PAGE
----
The Lyons Works building is a structure we have covered extensively in the past, and it’s not quite as fortunate as Templar House in that it doesn’t have a listed status protecting it from the bulldozers.
Thankfully, as a result of Leeds Civic Trust, Leeds City Council and Hammerson working together, there has been a reprieve for Lyons Works, also known as Saxon Hawke House, as the area around it becomes a temporary 145 space car park to make up for the loss of the one on Union Street.
Now the futures of Lyons Works and Templar House are seemingly set to entwine as the three look for a way to incorporate them into the scheme. Grady explained how the reprieve has come about and why.
“They give character and continuity. They’re intriguing, and certainly the Lyons Works is very adaptable. Our discussions with Hammerson lately persuaded them not to demolish Lyons Works. It will be a car park but they were going to demolish the Lyons Works for that. They have withdrawn on that site and given it an 18 month reprieve, until we’ve decided what we are going to do.”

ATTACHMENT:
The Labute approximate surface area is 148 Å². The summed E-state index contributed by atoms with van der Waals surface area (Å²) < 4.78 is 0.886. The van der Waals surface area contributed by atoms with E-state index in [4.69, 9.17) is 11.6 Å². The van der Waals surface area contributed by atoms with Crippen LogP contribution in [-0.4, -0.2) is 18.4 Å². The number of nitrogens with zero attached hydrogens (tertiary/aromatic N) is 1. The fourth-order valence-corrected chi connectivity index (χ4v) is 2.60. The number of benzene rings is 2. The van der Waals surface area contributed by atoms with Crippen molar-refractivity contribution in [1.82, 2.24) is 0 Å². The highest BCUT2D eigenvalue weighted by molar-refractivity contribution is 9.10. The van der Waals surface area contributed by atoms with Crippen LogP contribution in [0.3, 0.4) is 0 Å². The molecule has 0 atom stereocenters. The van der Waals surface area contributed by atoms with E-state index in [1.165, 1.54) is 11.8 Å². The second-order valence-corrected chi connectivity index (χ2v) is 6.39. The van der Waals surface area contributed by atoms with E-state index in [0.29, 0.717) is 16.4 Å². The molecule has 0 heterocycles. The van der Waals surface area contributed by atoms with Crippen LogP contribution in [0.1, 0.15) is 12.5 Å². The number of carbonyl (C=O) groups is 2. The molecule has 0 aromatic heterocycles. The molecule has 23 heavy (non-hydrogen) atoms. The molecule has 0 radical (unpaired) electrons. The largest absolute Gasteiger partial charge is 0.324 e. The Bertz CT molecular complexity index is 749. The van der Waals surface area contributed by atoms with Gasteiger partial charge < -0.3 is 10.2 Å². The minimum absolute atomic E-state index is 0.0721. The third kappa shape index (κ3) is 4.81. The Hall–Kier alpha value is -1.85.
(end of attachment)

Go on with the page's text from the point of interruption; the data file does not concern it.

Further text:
So what can they do and how can it work for the benefit of the future of the two towering buildings?
Not Just A Pretty Retail Development
Stage one of Victoria Gate is now in full swing, with the construction of the flagship John Lewis store, a multi-storey 800 space car park and the throwback arcade which will take the name of the larger development, but stage two is by no means set in ston stone.
While uncertainty will cause a sense of uneasiness for some, it actually provides something that could be invaluable to the legacy of Victoria Gate as a whole – time. And that’s something the folk at Hammerson are keen to take advantage of, as they take their time in making the right decisions for the city, its people and, of course, their development.